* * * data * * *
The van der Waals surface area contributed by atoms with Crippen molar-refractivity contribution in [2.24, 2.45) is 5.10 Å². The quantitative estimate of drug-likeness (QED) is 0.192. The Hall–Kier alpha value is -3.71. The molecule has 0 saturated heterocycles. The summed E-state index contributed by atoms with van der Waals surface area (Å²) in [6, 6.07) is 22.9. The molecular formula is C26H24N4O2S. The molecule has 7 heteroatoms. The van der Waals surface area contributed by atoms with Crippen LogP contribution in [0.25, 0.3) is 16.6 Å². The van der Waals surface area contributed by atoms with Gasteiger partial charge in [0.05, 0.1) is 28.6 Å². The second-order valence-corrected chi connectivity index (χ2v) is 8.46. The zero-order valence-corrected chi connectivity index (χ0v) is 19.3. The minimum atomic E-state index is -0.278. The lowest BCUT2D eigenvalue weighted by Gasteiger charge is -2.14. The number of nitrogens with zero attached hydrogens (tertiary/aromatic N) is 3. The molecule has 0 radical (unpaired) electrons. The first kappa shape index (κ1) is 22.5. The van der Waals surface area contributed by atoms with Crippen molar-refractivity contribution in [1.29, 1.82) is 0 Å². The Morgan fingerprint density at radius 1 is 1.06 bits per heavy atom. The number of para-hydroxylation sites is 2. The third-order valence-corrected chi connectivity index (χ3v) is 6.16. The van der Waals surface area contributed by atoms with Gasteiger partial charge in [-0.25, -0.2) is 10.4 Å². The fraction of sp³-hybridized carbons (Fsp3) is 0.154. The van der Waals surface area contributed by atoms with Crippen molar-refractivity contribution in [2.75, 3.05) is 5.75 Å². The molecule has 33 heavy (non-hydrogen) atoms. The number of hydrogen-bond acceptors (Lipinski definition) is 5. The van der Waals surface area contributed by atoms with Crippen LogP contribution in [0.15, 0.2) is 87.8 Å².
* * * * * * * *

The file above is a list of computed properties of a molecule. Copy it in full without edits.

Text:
The van der Waals surface area contributed by atoms with Crippen molar-refractivity contribution in [2.24, 2.45) is 5.10 Å². The quantitative estimate of drug-likeness (QED) is 0.192. The Hall–Kier alpha value is -3.71. The molecule has 0 saturated heterocycles. The summed E-state index contributed by atoms with van der Waals surface area (Å²) in [6, 6.07) is 22.9. The molecular formula is C26H24N4O2S. The molecule has 7 heteroatoms. The van der Waals surface area contributed by atoms with Crippen LogP contribution in [0.25, 0.3) is 16.6 Å². The van der Waals surface area contributed by atoms with Gasteiger partial charge in [0.05, 0.1) is 28.6 Å². The second-order valence-corrected chi connectivity index (χ2v) is 8.46. The zero-order valence-corrected chi connectivity index (χ0v) is 19.3. The minimum atomic E-state index is -0.278. The lowest BCUT2D eigenvalue weighted by Gasteiger charge is -2.14. The number of nitrogens with zero attached hydrogens (tertiary/aromatic N) is 3. The molecule has 0 radical (unpaired) electrons. The first kappa shape index (κ1) is 22.5. The van der Waals surface area contributed by atoms with Crippen molar-refractivity contribution in [1.29, 1.82) is 0 Å². The Morgan fingerprint density at radius 1 is 1.06 bits per heavy atom. The number of para-hydroxylation sites is 2. The third-order valence-corrected chi connectivity index (χ3v) is 6.16. The van der Waals surface area contributed by atoms with Gasteiger partial charge in [-0.25, -0.2) is 10.4 Å². The fraction of sp³-hybridized carbons (Fsp3) is 0.154. The van der Waals surface area contributed by atoms with Crippen molar-refractivity contribution in [2.75, 3.05) is 5.75 Å². The molecule has 33 heavy (non-hydrogen) atoms. The number of hydrogen-bond acceptors (Lipinski definition) is 5. The van der Waals surface area contributed by atoms with Crippen LogP contribution in [0.15, 0.2) is 87.8 Å².